A dear friend of mine is divorced and has a ten-year-old daughter. It was a nasty divorce and the parents are still very hostile to each other. The daughter alternates weeks with each parent, and she has her own room in each home. During the past year she has begun having panic attacks, and she is seeing a counselor weekly to learn how to handle them and how to deal with anxiety. Meanwhile, the parents seem to think that it is okay for the daughter to sleep with the parent with whom she is living that week — male or female! — to soothe her panic attacks. The father plans to remarry in a few months, at which time the daughter will of course be relegated to her own bedroom. I have told my friend, however, that the child needs to stop sleeping in her father’s bed immediately, that it is inappropriate in every way, and that if anyone finds out about this social services could be called to investigate an unhealthy situation.
Believe it or not, these are extremely protective, vigilant, well-educated parents who watch out for the child’s safety and well-being in every other way. It’s as if they somehow missed the memo on this issue though — they just don’t see how inappropriate it is! There is no suspicion of abuse by the father — I think it is more a case of his taking the path of least resistance because allowing the child to sleep with him stops the immediate problem of the hysterical panic attack. The child’s mother encourages the father to let the child sleep with him to prevent the panic attacks. She is more worried about the panic attacks than she is about the bizarre sleeping arrangements! She pooh-poohs my concerns, which include the child’s emotional and psychological welfare, both short-term and long-term, as well as the appearance of incest if anyone finds out a 10-year-old girl sleeps with her father regularly. The mother thinks that because there is no touching going on, there is no reason the child shouldn’t sleep with her dad. Isn’t this a terribly unhealthy situation as well as a potentially dangerous one? Am I correct in telling her that the child needs to be sent to her own bed immediately rather than waiting for the upcoming wedding? Any suggestions for how to gracefully move her from her father’s bed to her own, now that the precedent is well established? Shouldn’t a ten-year-old be sleeping in her own bed at both parents’ houses? Or am I way off base on all of this? Please help! G.S.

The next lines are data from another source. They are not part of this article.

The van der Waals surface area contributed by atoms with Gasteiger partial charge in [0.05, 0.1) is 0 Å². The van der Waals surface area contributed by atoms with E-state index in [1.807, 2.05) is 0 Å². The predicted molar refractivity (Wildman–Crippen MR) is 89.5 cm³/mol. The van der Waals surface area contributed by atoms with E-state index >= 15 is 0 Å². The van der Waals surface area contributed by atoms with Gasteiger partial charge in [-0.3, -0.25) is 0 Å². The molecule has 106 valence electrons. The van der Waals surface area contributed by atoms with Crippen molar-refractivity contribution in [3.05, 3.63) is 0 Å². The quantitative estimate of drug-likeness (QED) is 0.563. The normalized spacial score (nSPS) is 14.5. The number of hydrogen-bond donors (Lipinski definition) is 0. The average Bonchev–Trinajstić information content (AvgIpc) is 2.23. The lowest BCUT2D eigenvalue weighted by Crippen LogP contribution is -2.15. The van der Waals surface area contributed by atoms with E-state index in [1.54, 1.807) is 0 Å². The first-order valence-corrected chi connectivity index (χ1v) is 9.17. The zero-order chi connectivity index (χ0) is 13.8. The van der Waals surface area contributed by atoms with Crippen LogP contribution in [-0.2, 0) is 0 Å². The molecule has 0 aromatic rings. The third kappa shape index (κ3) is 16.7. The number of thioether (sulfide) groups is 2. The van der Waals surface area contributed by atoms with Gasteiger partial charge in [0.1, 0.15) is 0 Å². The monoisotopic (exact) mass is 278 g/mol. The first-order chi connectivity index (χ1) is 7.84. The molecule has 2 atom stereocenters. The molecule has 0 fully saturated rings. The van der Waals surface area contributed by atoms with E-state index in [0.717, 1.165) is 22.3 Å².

G.S. — You know you’re not off-base here. In fact, it sounds like you have a very good understanding of the situation. The parents are taking the path of least resistance without stopping to think about what is causing the panic attacks in the child.
Most likely, the daughter is experiencing panic attacks for several reasons including:
- The parents are still hostile toward one another. The child can sense this and it creates a high level of anxiety and eventually panic for her. The child’s normal feelings of insecurity are now amplified by the continuing resentment and hostility in the parents.